The Mass Effect series has seen better days, and none were better than when Mass Effect 2 released in 2010. The story of Commander Shepard and the crew of the Normandy was at its strongest in the middle chapter, which fleshed out the universe and the cast of supporting characters with clever “loyalty missions,” while also improving the combat drastically over the previous game.
Nearly any character can die over the course of your adventure, making it endlessly replayable, and you’ll actually care when your favorite crew member bites the dust. Mass Effect 3 had a controversial ending, but it managed to streamline the gameplay and tie up most of its stories in a satisfying and emotional way, and it is still leagues better than Andromeda.
Sports and racing
Shifting away from the gearhead-centric Forza Motorsport games of the past, Forza Horizon is all about freedom. Set in a version Colorado filled with races to complete and challenges to beat, the high-speed events you’ve come to expect from Forza are still here, but they’re presented as a smaller piece of the open-world whole. Forza Horizon feels like a racing game for people who don’t like racing games, but it does so without alienating its original audience.
Read our full Forza Horizon review
‘Fight Night Champion’
Sports games don’t usually feature stories, and though FIFA and Madden have been doing so recently, you can trace their success back to the boxing game Fight Night Champion. A Mature-rated game with a story that features elements of racism, corruption, and disturbing violence, Fight Night Champion is a brutal boxing game. Every punch has weight to it, and finally landing a knockout blow takes patience and careful timing. It’s the last Fight Night game Electronic Arts released before switching its focus to MMA, and considering its quality, that’s a shame.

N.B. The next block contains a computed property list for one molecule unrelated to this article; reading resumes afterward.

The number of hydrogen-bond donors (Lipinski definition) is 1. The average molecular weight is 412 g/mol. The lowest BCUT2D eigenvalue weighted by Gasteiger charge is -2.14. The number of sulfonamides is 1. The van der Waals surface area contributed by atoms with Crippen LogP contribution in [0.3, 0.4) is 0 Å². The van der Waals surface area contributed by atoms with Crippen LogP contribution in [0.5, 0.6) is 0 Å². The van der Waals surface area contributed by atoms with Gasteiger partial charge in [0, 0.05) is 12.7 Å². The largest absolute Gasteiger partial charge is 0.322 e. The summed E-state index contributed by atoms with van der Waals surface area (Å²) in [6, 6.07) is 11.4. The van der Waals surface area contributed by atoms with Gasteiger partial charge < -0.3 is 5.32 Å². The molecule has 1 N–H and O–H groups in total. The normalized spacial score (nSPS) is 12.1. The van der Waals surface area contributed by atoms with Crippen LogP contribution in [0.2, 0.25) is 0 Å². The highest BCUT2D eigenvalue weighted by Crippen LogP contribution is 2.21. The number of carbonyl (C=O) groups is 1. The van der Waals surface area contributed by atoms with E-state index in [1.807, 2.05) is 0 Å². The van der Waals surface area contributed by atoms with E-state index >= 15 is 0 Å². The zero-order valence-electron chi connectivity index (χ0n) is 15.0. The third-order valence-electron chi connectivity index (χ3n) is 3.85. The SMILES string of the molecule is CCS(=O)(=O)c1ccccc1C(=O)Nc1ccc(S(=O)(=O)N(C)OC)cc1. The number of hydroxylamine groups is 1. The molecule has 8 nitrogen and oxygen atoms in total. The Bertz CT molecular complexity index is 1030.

‘XCOM: Enemy Unknown’
XCOM: Enemy Unknown managed to revive a dead franchise and not only please series veterans with its tough, unforgiving tactical turn-based combat, but it also introduced the genre to a new generation. With permanent soldier deaths and intelligent enemies, one wrong move can mean disaster for your entire squad, and each failure brings the aliens even closer to total world domination. The gameplay loop is addicting enough to make you keep playing anyway, and figuring out a strategy to take down a group of aliens is a tremendous feeling.
Read our full XCOM: Enemy Unknown review
A concept that could only be conceived with a little help from chemistry, Viva Piñata is one of the weirdest games Rare has ever made. Essentially a petting zoo simulator where you can grow your own piñata animals, and even make them breed, it’s a colorful and whimsical take on the simulation genre that thumbed its nose at industry trends. As other games focused on gray and brown, Viva Piñata took pride in color, and it’s impossible to play it without a smile on your face.
The only question worth asking about Portal 2 is whether it’s one of the best puzzle games ever made or the best puzzle game ever made. Valve’s physics-bending adventure takes the portal-jumping gameplay from the first game, combines a number of new items and mechanics, and introduces even more hilarious supporting characters to create one of the most immersive and fully-realized worlds we’ve ever seen, and it does it without the protagonist saying a word. With brilliant audio design and a fair but challenging difficulty, it holds up just as well today as it did at launch.
Read our full Portal 2 review